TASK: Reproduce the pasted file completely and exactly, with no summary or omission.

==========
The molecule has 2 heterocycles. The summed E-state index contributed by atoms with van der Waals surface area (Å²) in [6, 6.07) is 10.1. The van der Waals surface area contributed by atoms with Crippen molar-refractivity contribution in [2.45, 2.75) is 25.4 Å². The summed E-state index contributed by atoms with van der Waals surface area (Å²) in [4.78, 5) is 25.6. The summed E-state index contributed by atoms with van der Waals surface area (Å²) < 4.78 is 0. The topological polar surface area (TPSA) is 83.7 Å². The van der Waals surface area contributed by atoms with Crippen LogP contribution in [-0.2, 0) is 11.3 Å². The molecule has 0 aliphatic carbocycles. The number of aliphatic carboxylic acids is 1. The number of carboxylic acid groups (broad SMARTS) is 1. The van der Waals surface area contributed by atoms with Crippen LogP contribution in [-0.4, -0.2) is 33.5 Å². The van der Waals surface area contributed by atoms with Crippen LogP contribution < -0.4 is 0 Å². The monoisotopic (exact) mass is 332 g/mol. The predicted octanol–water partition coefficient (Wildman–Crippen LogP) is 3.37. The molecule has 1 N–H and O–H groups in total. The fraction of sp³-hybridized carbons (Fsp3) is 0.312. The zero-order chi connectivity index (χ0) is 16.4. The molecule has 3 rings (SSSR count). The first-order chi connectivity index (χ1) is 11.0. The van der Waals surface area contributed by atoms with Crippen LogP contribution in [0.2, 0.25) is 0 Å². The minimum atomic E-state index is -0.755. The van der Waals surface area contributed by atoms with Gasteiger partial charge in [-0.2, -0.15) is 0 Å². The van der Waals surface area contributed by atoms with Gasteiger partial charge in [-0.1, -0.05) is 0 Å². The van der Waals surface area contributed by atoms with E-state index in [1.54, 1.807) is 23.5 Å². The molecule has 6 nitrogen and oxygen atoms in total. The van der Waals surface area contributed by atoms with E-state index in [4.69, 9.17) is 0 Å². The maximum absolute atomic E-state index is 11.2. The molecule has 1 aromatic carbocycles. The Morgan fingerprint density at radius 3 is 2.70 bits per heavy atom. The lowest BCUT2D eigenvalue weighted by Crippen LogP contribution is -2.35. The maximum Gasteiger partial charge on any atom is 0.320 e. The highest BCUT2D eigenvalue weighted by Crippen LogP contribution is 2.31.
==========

The molecule has 2 heterocycles. The summed E-state index contributed by atoms with van der Waals surface area (Å²) in [6, 6.07) is 10.1. The van der Waals surface area contributed by atoms with Crippen molar-refractivity contribution in [2.45, 2.75) is 25.4 Å². The summed E-state index contributed by atoms with van der Waals surface area (Å²) in [4.78, 5) is 25.6. The summed E-state index contributed by atoms with van der Waals surface area (Å²) < 4.78 is 0. The topological polar surface area (TPSA) is 83.7 Å². The van der Waals surface area contributed by atoms with Crippen LogP contribution in [-0.2, 0) is 11.3 Å². The molecule has 0 aliphatic carbocycles. The number of aliphatic carboxylic acids is 1. The number of carboxylic acid groups (broad SMARTS) is 1. The van der Waals surface area contributed by atoms with Crippen LogP contribution in [-0.4, -0.2) is 33.5 Å². The van der Waals surface area contributed by atoms with Crippen LogP contribution < -0.4 is 0 Å². The monoisotopic (exact) mass is 332 g/mol. The predicted octanol–water partition coefficient (Wildman–Crippen LogP) is 3.37. The molecule has 1 N–H and O–H groups in total. The fraction of sp³-hybridized carbons (Fsp3) is 0.312. The zero-order chi connectivity index (χ0) is 16.4. The molecule has 3 rings (SSSR count). The first-order chi connectivity index (χ1) is 11.0. The van der Waals surface area contributed by atoms with Crippen LogP contribution in [0.2, 0.25) is 0 Å². The minimum atomic E-state index is -0.755. The van der Waals surface area contributed by atoms with Gasteiger partial charge in [-0.2, -0.15) is 0 Å². The van der Waals surface area contributed by atoms with Gasteiger partial charge in [-0.1, -0.05) is 0 Å². The van der Waals surface area contributed by atoms with E-state index in [1.54, 1.807) is 23.5 Å². The molecule has 6 nitrogen and oxygen atoms in total. The van der Waals surface area contributed by atoms with E-state index in [4.69, 9.17) is 0 Å². The maximum absolute atomic E-state index is 11.2. The molecule has 1 aromatic carbocycles. The Morgan fingerprint density at radius 3 is 2.70 bits per heavy atom. The lowest BCUT2D eigenvalue weighted by Crippen LogP contribution is -2.35. The maximum Gasteiger partial charge on any atom is 0.320 e. The highest BCUT2D eigenvalue weighted by Crippen LogP contribution is 2.31.